After a decade, this classic is still kicking.
Astro’s A40 headset has been around for a very long time—10 years, to be exact. To celebrate ringing in a decade, Astro has released a commemorative edition named A40 TR-X (See it on Amazon) that features a special color scheme and branding. It’s still the wired A40 TR headset from the days of yore, and it still costs $150. It’s packaged with two cables that allow it to work on all major consoles and PC. And while the audio’s still fantastic, with its price point and limited feature set, it’s not exactly the world-shaker it was a decade ago.
Astro A40 TR-X Headset – Design and Features
The original A40 has been discontinued in favor of a the mod-able TR version, which stands for Tournament Ready. The A40 TR-X’s boast the same comfortable design from the A40 TR’s of the past, and they still come with swappable headbands, ear cushions, and microphones—and you can still mix and match the speaker tags to make the headset uniquely your own.
The company’s “Mod Kits” aren’t included, but they cost $60 and provide a voice isolating microphone and noise isolating synthetic leather ear cushions and headband. But you don’t need a mod kit, and the A40 TR-X Edition looks cool enough, so you probably wouldn’t want to change its look. The headset comes with two cables, a PC splitter and a cable with in-line controls that allows you to use the headset on PS4, Xbox One, Nintendo Switch, and PC. Feature-wise, that’s about it.
There’s no Dolby Atmos support, no wireless functionality, and no Command Center software to let you fiddle with EQ settings. In fact, there are no EQ settings at all. But for me, the hardest pill to swallow is that they don’t come with a MixAmp—Astro’s famous audio/voice mixing solution. You can add one at checkout, but it won’t sport the A40 TR’s unique coloring and it ends up costing $279 for both headset and mixamp, which is a full $30 bucks more than what it costs to just buy it as a pre-built package on their website. Everything except the cheap stuff from Astro should come with the MixAmp, and I would love to see it offered in the A40 TR-X’s slate blue and hot rod red.
The color combo is unique, and pictures don’t quite do it justice; it’s blue and red in a “Captain America:” Winter Soldier” way, not an “Captain America in Avengers 1” way. The blues are almost a milky cobalt and there are two shades of red—the candy red plastic and the darker anodized red aluminum beams. The separate red colors is a little off-putting, but paired with the blue it makes the headset looks pretty unique. While I’d still prefer the all-black or sleek white A40s, this color combo is undeniably bolder.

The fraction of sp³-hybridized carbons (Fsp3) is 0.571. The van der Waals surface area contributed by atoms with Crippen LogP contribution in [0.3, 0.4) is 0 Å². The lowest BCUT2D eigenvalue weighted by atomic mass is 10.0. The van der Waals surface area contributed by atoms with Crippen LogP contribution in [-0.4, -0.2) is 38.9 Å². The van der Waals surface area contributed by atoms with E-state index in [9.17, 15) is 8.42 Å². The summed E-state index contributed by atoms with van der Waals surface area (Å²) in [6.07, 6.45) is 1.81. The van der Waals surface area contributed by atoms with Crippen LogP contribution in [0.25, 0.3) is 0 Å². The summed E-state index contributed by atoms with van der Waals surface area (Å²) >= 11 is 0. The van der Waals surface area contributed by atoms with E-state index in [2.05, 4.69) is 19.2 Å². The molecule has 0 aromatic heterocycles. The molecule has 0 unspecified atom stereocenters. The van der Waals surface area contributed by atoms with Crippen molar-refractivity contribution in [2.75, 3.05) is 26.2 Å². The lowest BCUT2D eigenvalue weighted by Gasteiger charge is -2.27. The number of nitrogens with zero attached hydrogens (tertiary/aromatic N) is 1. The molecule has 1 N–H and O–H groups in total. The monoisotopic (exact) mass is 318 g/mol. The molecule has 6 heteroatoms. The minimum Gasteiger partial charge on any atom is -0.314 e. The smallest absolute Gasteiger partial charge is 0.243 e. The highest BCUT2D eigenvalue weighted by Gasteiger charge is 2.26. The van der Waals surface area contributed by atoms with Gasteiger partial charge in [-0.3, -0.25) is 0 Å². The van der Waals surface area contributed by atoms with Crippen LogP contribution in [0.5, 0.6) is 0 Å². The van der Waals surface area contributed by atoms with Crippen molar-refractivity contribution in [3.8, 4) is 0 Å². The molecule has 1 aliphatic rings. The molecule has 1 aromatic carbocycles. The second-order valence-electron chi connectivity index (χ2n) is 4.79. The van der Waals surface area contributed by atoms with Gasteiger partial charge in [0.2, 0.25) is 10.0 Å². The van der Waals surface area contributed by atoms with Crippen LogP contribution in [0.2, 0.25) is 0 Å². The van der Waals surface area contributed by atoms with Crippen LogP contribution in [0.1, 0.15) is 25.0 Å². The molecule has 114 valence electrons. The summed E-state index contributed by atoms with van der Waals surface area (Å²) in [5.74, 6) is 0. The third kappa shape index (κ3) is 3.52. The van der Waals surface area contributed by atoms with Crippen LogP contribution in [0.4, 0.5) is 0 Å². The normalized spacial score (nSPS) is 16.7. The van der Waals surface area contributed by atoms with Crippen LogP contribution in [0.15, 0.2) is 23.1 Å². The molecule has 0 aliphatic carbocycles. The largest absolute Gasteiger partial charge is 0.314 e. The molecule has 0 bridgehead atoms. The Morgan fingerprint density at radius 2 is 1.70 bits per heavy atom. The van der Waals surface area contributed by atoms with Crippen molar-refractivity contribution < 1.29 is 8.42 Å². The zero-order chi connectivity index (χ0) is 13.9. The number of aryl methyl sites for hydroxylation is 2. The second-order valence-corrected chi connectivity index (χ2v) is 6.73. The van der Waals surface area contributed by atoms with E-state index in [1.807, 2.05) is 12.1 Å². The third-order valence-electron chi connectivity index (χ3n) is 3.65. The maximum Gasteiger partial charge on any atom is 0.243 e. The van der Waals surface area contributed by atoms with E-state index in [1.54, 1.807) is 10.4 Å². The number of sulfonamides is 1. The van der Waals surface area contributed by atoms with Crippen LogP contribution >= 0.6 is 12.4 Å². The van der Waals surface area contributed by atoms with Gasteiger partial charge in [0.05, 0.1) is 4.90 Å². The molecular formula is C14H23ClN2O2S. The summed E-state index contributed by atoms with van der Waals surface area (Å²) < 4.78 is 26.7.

Astro A40 TR-X Headset – Gaming
For years, I’ve been cursing the plague of cords in my life, but I’ve never much minded them on headsets that plug directly into the controller. That’s partly because it’s basically a wireless setup since the controller is untethered, and partly because not worrying about a headset’s battery is a huge benefit. However, the A40 TR-X also eats away at your controller’s battery. While you’ll still get hours of uninterrupted play, you’ll notice the difference. If you don’t have an additional, charged controller handy, the battery drain is annoying.
The A40 headset is versatile, and worked with every console in my home as well as my PC, and it boasts the same fantastic audio I’ve come to expect from Astro. The headset was totally clear at loud volumes, and sounded consistently well-balanced no matter what I was playing. Its stereo sound provided enough directional audio to give me a sense of where my enemies were too. Audiophiles may dislike the headset’s bass-heavy sound mix, but I played a variety of games ranging from blockbuster first-person shooters to retro indies, and the overall mix sounded great in all of them.
The bendable boom mic was easy to position and my voice came through clean and clear. And of course, the headset is super comfortable, with huge cutaways for your ears and a cushy headband that doesn’t cause much head fatigue. And that matters, because at 369 grams, they’re not light—in fact, they’re just barely lighter than the heavy A50s (376 grams).
The only issue I experienced in my testing was the A40 TR-X occasionally dropped audio, which appears to be caused by my router (the Netgear R700P Nighthawk). The sporadic dropouts were nothing as severe as what I’ve experienced with the A40 + MixAmp M80 headset, and each dropout only lasted a fraction of a second. However, in my extended gaming session, it did happen enough times to be at least mildly annoying.
The Astro A40 TR-X Edition has an MSRP of $149.99 and is usually the same price on Amazon:
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